Mom and Dad may reach for a prescription opioid when dealing with pain, but Junior is more likely to try a more natural and healthy approach, says a new study by the American Society of Anesthesiologists (ASA) that asked 1,011 adults from ages 18 to 92 about how they deal with pain management.
A large portion of Millennials who took part in the survey said that they were dealing with chronic pain. The more stationary lifestyle among young adults is leading to chronic pain being a real issue. Desk jobs, gaming and sporting injuries are the leading cause of pain among adults aged 18-35.
Most young adults stated that they were trying lifestyle changes instead of taking prescription opioid medication to manage the pain. Losing weight, giving up cigarettes, exercising and healthy diets are some of the ways that these adults were using as part of their pain management plan.
ASA president Dr. Jeffery Plagenhoef said it is encouraging that young adults are seeking healthier ways of managing pain, but there is a real need for more education about addiction when it comes to opioids and chronic pain.
Plagenhoef suggests a few things to reduce your risk for chronic pain:
Put down digital devices more often to prevent chronic pain. Hours of gaming, checking your smartphone or working on the computer can lead to tight muscles, so unplug often and move around.
Take plenty of breaks at work or while studying to move around and stretch. Your boss would rather have you walking around a minute or two every hour than calling into work because of pain.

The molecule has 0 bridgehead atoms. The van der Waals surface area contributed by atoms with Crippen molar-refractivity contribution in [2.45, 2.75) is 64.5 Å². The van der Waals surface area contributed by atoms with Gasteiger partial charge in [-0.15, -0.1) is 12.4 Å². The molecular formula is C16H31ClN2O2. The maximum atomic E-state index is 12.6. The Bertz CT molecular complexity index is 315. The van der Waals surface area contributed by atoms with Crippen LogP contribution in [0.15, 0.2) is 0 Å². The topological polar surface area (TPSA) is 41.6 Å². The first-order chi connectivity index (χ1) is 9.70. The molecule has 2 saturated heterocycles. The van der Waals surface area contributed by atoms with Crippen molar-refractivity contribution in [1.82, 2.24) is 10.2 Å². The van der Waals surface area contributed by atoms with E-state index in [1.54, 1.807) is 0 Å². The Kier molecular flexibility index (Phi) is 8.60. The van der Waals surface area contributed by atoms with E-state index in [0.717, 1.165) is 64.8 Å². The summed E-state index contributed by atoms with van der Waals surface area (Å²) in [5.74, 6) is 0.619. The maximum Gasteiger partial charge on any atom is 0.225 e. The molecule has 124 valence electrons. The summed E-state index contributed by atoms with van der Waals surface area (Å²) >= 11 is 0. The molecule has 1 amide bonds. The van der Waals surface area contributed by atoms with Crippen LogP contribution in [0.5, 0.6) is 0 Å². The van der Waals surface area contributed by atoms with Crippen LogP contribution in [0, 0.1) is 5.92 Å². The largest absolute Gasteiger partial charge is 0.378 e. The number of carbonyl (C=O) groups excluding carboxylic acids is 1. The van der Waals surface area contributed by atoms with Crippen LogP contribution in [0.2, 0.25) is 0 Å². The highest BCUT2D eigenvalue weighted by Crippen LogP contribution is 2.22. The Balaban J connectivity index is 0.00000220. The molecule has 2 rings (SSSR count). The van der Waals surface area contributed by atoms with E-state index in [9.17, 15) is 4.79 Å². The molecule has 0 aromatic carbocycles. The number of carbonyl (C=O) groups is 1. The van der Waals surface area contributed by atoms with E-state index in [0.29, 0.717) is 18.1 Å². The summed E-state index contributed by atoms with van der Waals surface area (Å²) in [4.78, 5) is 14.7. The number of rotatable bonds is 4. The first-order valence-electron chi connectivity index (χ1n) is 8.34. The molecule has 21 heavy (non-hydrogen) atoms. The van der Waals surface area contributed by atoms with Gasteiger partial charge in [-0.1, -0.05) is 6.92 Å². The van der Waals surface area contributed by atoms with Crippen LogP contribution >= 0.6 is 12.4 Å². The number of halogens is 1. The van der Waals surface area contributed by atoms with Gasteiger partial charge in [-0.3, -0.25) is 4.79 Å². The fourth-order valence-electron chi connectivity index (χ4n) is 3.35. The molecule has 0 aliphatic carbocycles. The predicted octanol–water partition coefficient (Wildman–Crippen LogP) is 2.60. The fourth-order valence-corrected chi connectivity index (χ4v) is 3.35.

Exercise is important but if you are a weekend warrior, warm up before hitting the courts. The best approach to exercise is to set aside at least a half hour a day to be active. If you live close to work walk or bike. Going to the gym three or four times a week to exercise or taking your dog on long walks are good first steps in adding exercise to your life. These activities also are a good way to reduce stress which has been proven to work in pain management treatment.
The bad news is that this age group is also more likely to bypass the doctor when they do take opioid pain medication. One in 10 says that they had or knew someone who had taken a family member’s prescribed drug.
Millennials are also the group most likely to take opioids, both prescription and illegal, for recreational use. In the United States, one out of every 12 deaths from those aged 18-35 is heroin-related, the leading drug in the opioid overdose epidemic that has been hitting North America during the past decade.
Many young adults don’t know how to dispose of unused opioid prescriptions the right way. The safe way to get rid of extra pills is to hand them over to opioid collection centers at police stations, hospital pharmacies and drug stores.
When it comes to pain management more young adults are opting for healthy lifestyle changes to reduce pain instead of turning to opioid prescriptions. More work needs to be geared to Millennials in order to educate about the dangers of taking opioid medications without going to their doctor and how to dispose of leftover pills.